rmdir week1
When deleting a directory using rmdir the directory must be empty. If for example week1 was a nonempty directory and we tried to delete it then the following error message would be displayed:
week1: directory not empty
To remove a directory that contains files use the command:
rm -r directory_name

Caution

If you remove a directory that still holds files there is no way to retrieve it without the intervention of the system administrator. To avoid this always use the rm command together with the -i option.
rm -ir directory_name

rm:remove file

rm removes each specified file. By default, it does not remove directories. If a file is unwritable, the standard input is a tty, and the -f or --force option is not given, rm prompts the user for whether to remove the file. If the response does not begin with `y' or `Y', the file is skipped. GNU rm, like every program that uses the getopt function to parse its arguments, lets you use the -- option to indicate that all following arguments are non-options. To remove a file called `-f' in the current directory, you could type either
rm -- -f
or
rm ./-f
The Unix rm program's use of a single `-' for this purpose predates the development of the getopt standard syntax. To following are some examples of rm:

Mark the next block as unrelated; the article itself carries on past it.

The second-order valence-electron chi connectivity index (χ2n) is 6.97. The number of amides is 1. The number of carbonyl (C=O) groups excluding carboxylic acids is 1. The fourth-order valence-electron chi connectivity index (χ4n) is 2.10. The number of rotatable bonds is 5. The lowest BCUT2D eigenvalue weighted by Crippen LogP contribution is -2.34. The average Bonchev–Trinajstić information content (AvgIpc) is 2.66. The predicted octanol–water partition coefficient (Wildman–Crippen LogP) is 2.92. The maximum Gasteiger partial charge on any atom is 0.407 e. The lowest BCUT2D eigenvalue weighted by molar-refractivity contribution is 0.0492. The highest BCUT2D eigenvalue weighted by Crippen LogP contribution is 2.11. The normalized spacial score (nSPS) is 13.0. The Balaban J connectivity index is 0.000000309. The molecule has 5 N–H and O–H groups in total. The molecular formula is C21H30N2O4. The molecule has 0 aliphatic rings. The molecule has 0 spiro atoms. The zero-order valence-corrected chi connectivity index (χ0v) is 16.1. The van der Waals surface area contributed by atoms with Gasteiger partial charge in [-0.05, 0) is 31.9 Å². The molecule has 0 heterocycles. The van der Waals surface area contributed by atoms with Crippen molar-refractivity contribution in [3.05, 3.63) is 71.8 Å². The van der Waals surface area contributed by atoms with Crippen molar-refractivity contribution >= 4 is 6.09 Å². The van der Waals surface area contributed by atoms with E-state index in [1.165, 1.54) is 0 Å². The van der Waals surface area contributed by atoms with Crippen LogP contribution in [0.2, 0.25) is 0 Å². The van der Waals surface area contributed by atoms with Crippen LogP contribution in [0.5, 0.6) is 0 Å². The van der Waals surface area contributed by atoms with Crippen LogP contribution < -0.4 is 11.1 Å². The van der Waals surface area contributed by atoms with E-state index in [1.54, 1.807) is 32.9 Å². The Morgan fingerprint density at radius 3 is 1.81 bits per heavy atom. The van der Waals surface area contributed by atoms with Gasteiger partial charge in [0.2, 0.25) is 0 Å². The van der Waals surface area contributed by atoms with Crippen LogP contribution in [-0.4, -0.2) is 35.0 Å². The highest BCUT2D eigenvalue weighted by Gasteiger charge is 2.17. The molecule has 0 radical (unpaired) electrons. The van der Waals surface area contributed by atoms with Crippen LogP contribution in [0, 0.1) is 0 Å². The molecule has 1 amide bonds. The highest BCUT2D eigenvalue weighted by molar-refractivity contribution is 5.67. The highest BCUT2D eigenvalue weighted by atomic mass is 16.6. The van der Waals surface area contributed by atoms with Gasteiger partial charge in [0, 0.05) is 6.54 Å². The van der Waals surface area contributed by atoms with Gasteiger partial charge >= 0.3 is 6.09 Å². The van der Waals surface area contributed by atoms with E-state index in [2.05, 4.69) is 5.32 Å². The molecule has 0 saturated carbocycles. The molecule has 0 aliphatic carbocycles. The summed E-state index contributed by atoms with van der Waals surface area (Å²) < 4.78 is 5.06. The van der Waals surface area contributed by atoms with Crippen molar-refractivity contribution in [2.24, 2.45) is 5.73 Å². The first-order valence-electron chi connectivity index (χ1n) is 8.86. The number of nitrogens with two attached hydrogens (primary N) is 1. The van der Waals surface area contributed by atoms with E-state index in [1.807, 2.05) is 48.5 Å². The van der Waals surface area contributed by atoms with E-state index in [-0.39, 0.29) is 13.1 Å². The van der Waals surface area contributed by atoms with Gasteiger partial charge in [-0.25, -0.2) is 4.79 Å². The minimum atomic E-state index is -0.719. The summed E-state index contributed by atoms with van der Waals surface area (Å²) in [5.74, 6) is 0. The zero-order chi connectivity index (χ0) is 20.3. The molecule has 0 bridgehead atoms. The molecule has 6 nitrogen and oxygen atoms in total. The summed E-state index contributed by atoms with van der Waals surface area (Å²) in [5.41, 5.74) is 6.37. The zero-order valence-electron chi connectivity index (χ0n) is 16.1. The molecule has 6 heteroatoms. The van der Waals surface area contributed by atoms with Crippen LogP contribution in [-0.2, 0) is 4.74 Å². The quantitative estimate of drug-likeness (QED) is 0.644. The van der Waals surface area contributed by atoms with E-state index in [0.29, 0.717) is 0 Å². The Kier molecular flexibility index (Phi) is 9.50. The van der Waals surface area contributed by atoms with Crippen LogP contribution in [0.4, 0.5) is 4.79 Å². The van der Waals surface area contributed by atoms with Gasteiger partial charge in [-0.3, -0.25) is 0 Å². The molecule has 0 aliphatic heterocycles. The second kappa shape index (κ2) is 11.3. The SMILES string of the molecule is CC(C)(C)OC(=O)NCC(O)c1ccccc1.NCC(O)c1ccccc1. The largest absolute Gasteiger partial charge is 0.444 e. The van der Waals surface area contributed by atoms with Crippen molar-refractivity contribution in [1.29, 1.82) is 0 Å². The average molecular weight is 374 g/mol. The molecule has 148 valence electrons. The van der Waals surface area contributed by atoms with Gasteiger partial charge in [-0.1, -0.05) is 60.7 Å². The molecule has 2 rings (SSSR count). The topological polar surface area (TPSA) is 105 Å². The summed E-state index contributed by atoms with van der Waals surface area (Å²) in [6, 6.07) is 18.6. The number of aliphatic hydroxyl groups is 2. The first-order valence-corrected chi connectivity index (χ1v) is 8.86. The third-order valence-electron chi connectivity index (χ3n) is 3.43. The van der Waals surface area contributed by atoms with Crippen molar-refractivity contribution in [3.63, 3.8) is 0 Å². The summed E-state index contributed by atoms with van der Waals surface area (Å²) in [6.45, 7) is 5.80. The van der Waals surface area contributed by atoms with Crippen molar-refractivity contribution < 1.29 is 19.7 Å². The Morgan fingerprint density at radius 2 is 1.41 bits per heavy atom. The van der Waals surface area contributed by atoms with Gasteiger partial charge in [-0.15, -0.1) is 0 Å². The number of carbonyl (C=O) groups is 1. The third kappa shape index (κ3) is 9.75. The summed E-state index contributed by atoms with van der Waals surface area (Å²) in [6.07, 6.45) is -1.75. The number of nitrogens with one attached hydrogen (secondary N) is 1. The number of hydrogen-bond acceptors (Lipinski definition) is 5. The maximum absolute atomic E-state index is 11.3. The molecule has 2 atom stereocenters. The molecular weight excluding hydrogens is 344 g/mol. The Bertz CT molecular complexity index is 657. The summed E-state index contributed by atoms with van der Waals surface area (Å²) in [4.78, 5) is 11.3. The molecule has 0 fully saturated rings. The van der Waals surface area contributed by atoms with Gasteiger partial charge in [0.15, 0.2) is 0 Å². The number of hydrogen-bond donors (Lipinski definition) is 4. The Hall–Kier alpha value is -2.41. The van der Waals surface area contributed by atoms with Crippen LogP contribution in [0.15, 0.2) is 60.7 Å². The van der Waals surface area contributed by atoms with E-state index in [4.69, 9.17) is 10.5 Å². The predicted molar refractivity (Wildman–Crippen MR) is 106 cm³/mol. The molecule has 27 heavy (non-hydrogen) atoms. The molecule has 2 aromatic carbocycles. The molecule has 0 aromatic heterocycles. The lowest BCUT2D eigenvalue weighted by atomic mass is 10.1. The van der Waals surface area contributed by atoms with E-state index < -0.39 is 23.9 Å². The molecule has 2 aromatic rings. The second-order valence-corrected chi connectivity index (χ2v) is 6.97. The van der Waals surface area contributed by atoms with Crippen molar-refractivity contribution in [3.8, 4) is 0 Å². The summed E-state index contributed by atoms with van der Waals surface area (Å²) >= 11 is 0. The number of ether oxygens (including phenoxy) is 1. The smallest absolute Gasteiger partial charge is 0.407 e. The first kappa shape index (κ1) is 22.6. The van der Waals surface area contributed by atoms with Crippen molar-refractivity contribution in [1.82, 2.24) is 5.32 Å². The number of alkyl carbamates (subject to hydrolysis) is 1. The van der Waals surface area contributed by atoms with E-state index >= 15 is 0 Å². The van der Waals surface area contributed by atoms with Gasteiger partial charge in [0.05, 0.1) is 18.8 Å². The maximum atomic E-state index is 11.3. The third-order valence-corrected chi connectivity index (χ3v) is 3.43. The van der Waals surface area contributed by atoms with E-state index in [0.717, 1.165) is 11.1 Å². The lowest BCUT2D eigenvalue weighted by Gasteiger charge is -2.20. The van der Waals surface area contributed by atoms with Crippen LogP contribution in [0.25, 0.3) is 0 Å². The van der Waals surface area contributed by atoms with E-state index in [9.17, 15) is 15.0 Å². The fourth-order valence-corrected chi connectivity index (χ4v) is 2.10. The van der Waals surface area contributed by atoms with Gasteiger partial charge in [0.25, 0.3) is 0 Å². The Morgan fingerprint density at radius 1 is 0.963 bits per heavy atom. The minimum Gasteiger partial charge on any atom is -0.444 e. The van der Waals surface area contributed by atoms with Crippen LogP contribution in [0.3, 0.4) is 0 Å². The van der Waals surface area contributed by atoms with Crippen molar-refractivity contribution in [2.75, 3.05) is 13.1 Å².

rm filename1 (remove filename1)
rm -f filename1 (remove filename1 without prompting)
rm -i filename1 (remove filename1 interactively)
rm -rf directory (remove directory and contents)
If you type the wrong filename or try to delete a file that does not exist, an error message will be displayed:
rm: cannot remove 'filename': No such file or directory

mv:move file

The mv command is used in linux/Unix to move a file(s) to a new location or rename a file.If the last argument names an existing directory, mv moves each other given file into a file with the same name in that directory.For example:
mv example1.txt /home/c0202589/cs4113/
moves the file example1.txt to the location given on the right.
Otherwise, if only two files are given,it moves the first onto the second. Essentially it renames it for example: